Migrant Channel crossings exceed 9,000 this year after children wrapped in blankets carried ashore
685 people arrived in the UK last week, with 9,078 arriving since the start of the year
Children wrapped in blankets were seen being carried ashore as the number of migrants who crossed the Channel to the UK so far this year surpassed 9,000.
Last week, 685 people arrived in five days and crossings continued on Monday.
Some 9,078 people have reached the UK after navigating busy shipping lanes from France in small boats like dinghies since the start of 2022, according to analysis of Government data by the PA news agency.
There were 234 people who made the crossing in five boats on Sunday, Ministry of Defence (MoD) figures show.
Women and young children were among the latest group pictured arriving in Dover, Kent, on Monday morning.
It comes as the UN’s refugee agency the UNHCR reiterated its concerns over the Government’s plan to deport migrants to Rwanda.
In a post on Twitter, it said: “Financial support abroad for certain refugee crises cannot replace the responsibility of States and the obligation to receive asylum seekers and protect refugees on their own territory – irrespective of race, nationality and mode of arrival.”
The comments follow a visit by Home Secretary Priti Patel and Rwandan foreign minister Vincent Biruta to Geneva last week to meet representatives from the body, including its high commissioner for refugees Filippo Grandi.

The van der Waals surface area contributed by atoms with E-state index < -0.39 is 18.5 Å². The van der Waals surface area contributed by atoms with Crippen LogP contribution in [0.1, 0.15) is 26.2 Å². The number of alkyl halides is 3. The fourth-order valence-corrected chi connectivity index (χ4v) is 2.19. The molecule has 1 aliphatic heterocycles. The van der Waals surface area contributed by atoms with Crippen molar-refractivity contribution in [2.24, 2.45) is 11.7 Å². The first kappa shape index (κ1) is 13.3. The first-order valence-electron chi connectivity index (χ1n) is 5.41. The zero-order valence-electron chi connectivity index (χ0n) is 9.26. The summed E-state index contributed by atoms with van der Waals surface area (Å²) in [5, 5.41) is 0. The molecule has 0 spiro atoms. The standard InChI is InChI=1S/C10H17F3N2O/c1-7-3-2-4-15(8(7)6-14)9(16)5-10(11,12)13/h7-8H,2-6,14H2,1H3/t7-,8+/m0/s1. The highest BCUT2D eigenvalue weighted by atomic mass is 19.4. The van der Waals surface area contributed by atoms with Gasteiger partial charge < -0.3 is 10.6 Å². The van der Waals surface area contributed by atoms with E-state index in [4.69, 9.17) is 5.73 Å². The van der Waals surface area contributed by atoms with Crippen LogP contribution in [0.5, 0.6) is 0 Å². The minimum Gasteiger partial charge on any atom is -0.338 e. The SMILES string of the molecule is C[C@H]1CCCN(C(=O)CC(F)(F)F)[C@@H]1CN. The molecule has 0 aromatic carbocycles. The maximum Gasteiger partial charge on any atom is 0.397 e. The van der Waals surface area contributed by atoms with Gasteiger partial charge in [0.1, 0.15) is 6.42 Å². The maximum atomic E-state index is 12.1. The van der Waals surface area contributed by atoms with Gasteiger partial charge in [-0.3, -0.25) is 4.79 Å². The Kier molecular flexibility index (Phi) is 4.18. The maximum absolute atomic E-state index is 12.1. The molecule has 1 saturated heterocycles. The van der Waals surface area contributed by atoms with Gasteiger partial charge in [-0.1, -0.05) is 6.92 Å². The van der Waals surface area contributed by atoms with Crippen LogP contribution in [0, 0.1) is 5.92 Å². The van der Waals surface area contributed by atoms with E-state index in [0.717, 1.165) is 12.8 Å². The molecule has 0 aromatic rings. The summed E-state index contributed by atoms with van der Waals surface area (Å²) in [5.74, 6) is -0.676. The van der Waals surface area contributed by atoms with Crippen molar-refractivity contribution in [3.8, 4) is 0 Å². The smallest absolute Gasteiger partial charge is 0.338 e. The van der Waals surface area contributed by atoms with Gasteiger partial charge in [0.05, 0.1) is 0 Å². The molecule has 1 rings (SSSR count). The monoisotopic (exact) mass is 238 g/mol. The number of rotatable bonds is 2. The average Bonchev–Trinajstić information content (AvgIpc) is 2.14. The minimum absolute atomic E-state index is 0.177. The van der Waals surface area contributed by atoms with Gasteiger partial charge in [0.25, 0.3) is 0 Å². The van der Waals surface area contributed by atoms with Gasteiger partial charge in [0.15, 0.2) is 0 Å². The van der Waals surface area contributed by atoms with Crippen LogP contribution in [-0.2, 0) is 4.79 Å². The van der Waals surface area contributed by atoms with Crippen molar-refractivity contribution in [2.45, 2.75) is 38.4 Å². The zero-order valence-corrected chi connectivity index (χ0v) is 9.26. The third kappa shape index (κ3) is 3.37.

According to the Home Office, Ms Patel and Mr Biruta reinforced their “commitment to working in collaboration with UN agencies” on the deportation plan and “emphasised” that claims will be processed in accordance with the UN Refugee Convention.
But afterwards, Mr Grandi said he had reiterated his concerns about the deal and that the UNHCR “will continue proposing concrete solutions that respect international law”, adding: “Shifting asylum responsibilities is not the solution.”
Meanwhile, deputy prime minister Dominic Raab said the number being sent to the east African nation is “more likely to be in the hundreds” each year, adding that he wanted to “manage expectations” about the plan to give people deemed to have arrived in the UK illegally a one-way ticket.
When announced last month, Boris Johnson said tens of thousands of people could be flown there under the deal in the years ahead.
Campaigners who have lodged legal challenges against the Rwanda policy said they received notice that first flights will now not take place until at least June 6.